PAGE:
Insurance brokers and securities exchanges hold potential for investors.
It’s probably not surprising that the headline-grabbing woes of regional banks have cast an unwelcome floodlight across the financial sector. The recent abrupt demise of three institutions caught investors flatfooted and sent valuations plummeting throughout the sector, seemingly without regard to the nuances of the industries that make up the sector or the fundamentals of individual companies.
But the sector entails a lot more than banks. It’s quite a diverse grouping of industries, including insurers, securities exchanges, credit rating businesses, investment managers and even firms that facilitate digital payments.
Two of these industries have proven attractive to many Capital Group investment professionals: insurance brokers, which connect consumers to insurers, and securities exchanges, where investors buy and sell financial instruments.
By Rob Grube | Capital Group equity analyst
Risk is always a top concern for investors, but I probably think about it even more than most. My coverage area includes insurance, an industry that’s literally in the business of managing downsides.
On a positive note, insurers have tended to be resilient during economic downturns, in part because coverage — for both businesses and homeowners — is not only important but often legally mandated. That means premiums are often among the last expenses to be cut during belt-tightening.
On the flip side, however, insurers face the threat of large or unexpected claims. Just as banks need a comfortable cushion of liquid assets on hand to meet depositor withdrawals, insurers need ample reserves to cover payouts for natural disasters, lawsuits or other claims.
But there is an adjacent industry that features many of the insurance industry’s compelling traits while steering clear of many of the hefty risks: insurance brokerage firms. Brokers don’t engage in underwriting — that is, they don’t extend the actual coverage or assume the responsibility for paying claims. Instead, they help buyers assess their insurance needs, understand coverage options and sift through prices. Ultimately, brokers place coverage with a recommended insurer, making their money by taking a percentage of the monthly premiums on the policies their customers buy.
Brokers can be thought of as a tollbooth of sorts: They charge travelers but nether maintain the road nor respond to crashes. As a result, they’re not subject to the capital requirements and balance sheet risks that weigh heavily on the insurers themselves.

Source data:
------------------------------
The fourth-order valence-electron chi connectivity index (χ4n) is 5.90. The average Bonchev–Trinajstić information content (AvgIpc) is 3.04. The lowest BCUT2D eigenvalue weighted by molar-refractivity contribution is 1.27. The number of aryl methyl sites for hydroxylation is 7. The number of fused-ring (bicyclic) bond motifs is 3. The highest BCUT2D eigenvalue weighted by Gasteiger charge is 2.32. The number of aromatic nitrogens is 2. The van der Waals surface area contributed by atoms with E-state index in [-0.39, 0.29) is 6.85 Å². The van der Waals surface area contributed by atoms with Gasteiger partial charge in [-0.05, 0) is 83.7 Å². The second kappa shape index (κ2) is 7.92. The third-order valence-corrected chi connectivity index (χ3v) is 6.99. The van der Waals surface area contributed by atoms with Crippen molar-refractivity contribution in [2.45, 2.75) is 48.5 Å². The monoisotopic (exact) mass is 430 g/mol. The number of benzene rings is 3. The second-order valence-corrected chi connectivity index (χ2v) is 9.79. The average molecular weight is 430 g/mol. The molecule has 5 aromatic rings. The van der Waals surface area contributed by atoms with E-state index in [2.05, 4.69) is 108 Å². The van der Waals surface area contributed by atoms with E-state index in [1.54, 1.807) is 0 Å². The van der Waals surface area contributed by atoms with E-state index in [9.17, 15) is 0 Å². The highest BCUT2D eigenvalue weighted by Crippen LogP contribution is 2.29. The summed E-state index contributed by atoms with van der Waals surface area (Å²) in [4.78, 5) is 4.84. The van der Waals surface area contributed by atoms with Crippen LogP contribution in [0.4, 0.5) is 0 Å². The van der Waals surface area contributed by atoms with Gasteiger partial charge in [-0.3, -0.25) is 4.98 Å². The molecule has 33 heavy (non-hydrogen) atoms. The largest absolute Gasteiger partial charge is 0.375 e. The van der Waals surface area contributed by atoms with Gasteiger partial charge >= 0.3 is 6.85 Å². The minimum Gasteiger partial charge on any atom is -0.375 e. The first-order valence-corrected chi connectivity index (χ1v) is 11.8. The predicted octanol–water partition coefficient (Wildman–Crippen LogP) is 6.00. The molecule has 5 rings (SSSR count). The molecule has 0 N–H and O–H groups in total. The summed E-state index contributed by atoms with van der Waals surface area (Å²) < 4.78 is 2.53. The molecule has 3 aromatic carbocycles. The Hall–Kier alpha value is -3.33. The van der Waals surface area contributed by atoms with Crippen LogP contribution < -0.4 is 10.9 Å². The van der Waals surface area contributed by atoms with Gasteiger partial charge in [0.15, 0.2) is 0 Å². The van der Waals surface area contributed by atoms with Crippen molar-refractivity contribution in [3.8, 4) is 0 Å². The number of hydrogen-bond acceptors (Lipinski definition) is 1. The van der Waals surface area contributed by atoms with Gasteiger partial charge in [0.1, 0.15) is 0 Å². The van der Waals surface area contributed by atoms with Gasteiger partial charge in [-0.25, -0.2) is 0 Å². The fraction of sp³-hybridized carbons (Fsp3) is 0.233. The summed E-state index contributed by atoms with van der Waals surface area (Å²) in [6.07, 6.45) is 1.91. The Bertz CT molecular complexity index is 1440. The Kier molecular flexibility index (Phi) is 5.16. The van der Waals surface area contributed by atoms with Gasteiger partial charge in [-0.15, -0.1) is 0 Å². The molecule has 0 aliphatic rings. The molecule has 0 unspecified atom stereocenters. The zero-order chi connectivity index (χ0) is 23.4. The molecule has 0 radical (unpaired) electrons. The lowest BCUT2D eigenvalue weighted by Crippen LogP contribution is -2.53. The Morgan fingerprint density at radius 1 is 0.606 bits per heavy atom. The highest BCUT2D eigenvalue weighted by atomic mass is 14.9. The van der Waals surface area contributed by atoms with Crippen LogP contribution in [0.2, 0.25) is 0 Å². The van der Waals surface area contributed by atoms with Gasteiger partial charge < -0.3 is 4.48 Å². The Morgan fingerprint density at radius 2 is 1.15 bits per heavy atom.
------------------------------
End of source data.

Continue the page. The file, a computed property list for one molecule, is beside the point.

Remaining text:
Brokers aren’t just middlemen. They’re crucial in helping buyers make sense of complex policies couched in legal terminology. I rely on my agent to clarify points in my homeowners insurance, which is far less convoluted than the esoteric policies used by large companies. That makes brokers very important to CFOs, for example — buying the correct kind and amount of insurance ultimately falls to them, and making the wrong choice can be professionally costly.
I don’t want to give the impression that brokers are risk free. The shares of many companies are pricey at the moment, and businesses can struggle to differentiate their services. Still, I think brokers have an attractive risk profile and a lot of long-term potential.
Rob Grube is a Capital Group equity analyst covering property and casualty insurance, asset managers and trust banks. He is also a small- and midcap generalist in North America. He has nine years of investment industry experience and has been with Capital Group for six years.
By Nermis Rosario | Capital Group fixed income analyst
Banks are the classic example of cyclical stocks. Historically, they have done well in strong economic conditions but suffered whenever recessions struck. That’s due partly to loan demand falling and defaults increasing historically when the economy falters.
By contrast, exchanges are countercyclical. They have tended to hold up in periods of volatility, largely because of how they seek to generate revenue. Exchanges facilitate securities trades, matching buyers and sellers and handling the logistics of the resulting transactions in exchange for a fee. What is interesting about this is that trading volume has tended to increase during times of stress as investors look to reposition their portfolios. The bottom line? Exchanges have tended to make more money amid economic uncertainty, benefiting as traders respond to shifting economic policies or market environments.
The appeal of exchanges has been boosted by recent forays into subscription-based and data services. Due to the nature of their business, exchanges generate a tremendous amount of data on market trends and trader sentiment. They have increasingly sought to harness that data and sell subscriptions, including to analytics and indices data, giving themselves revenue streams that are less correlated to market activity. Those advantages are some of the reasons I, as a fixed income analyst, like exchanges.
As with any investment, exchanges are not perfect. While they can benefit from heightened volatility, at a certain point, breaking news, policy shifts and other events can muddy the waters so thoroughly that traders don’t feel comfortable shifting direction. Periods of market paralysis also can weigh on the fee-based portion of these companies’ income. Additionally, exchanges can experience issues through their clearinghouses, which secure collateral to ensure traders can cover their transactions.
Overall, though, and absent any transformational merger activity, I view exchanges as defensive choices. I have found them to be attractive investments during volatile or recessionary periods — something worth considering in today’s economic environment.
Nermis Rosario is a fixed income analyst at Capital Group who follows nonbank financial companies. She has 14 years of investment industry experience and has been with Capital Group for two years.